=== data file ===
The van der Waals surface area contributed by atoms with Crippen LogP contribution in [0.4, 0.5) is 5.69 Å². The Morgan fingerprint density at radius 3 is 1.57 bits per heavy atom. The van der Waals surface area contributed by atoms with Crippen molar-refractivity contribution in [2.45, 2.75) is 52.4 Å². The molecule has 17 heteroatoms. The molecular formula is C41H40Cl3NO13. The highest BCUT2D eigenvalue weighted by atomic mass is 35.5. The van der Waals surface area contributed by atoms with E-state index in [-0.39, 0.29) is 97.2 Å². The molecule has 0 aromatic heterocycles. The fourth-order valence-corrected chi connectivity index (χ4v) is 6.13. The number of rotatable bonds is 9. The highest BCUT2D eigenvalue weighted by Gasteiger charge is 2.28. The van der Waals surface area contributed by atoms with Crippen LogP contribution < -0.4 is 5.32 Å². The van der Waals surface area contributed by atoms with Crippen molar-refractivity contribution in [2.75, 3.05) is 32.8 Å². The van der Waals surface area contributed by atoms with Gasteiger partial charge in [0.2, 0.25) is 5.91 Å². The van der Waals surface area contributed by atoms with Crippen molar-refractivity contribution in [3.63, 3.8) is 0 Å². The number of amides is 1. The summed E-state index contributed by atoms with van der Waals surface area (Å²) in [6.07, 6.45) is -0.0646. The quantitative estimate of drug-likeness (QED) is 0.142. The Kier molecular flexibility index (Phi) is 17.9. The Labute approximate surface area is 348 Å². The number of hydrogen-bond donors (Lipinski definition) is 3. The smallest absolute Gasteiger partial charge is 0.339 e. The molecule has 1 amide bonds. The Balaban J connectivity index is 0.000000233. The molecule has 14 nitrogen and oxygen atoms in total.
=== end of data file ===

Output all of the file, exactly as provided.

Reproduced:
The van der Waals surface area contributed by atoms with Crippen LogP contribution in [0.4, 0.5) is 5.69 Å². The Morgan fingerprint density at radius 3 is 1.57 bits per heavy atom. The van der Waals surface area contributed by atoms with Crippen molar-refractivity contribution in [2.45, 2.75) is 52.4 Å². The molecule has 17 heteroatoms. The molecular formula is C41H40Cl3NO13. The highest BCUT2D eigenvalue weighted by atomic mass is 35.5. The van der Waals surface area contributed by atoms with E-state index in [-0.39, 0.29) is 97.2 Å². The molecule has 0 aromatic heterocycles. The fourth-order valence-corrected chi connectivity index (χ4v) is 6.13. The number of rotatable bonds is 9. The highest BCUT2D eigenvalue weighted by Gasteiger charge is 2.28. The van der Waals surface area contributed by atoms with Crippen LogP contribution < -0.4 is 5.32 Å². The van der Waals surface area contributed by atoms with Crippen molar-refractivity contribution in [2.75, 3.05) is 32.8 Å². The van der Waals surface area contributed by atoms with Gasteiger partial charge in [0.2, 0.25) is 5.91 Å². The van der Waals surface area contributed by atoms with Crippen molar-refractivity contribution in [3.63, 3.8) is 0 Å². The number of amides is 1. The summed E-state index contributed by atoms with van der Waals surface area (Å²) in [6.07, 6.45) is -0.0646. The quantitative estimate of drug-likeness (QED) is 0.142. The Kier molecular flexibility index (Phi) is 17.9. The Labute approximate surface area is 348 Å². The number of hydrogen-bond donors (Lipinski definition) is 3. The smallest absolute Gasteiger partial charge is 0.339 e. The molecule has 1 amide bonds. The Balaban J connectivity index is 0.000000233. The molecule has 14 nitrogen and oxygen atoms in total.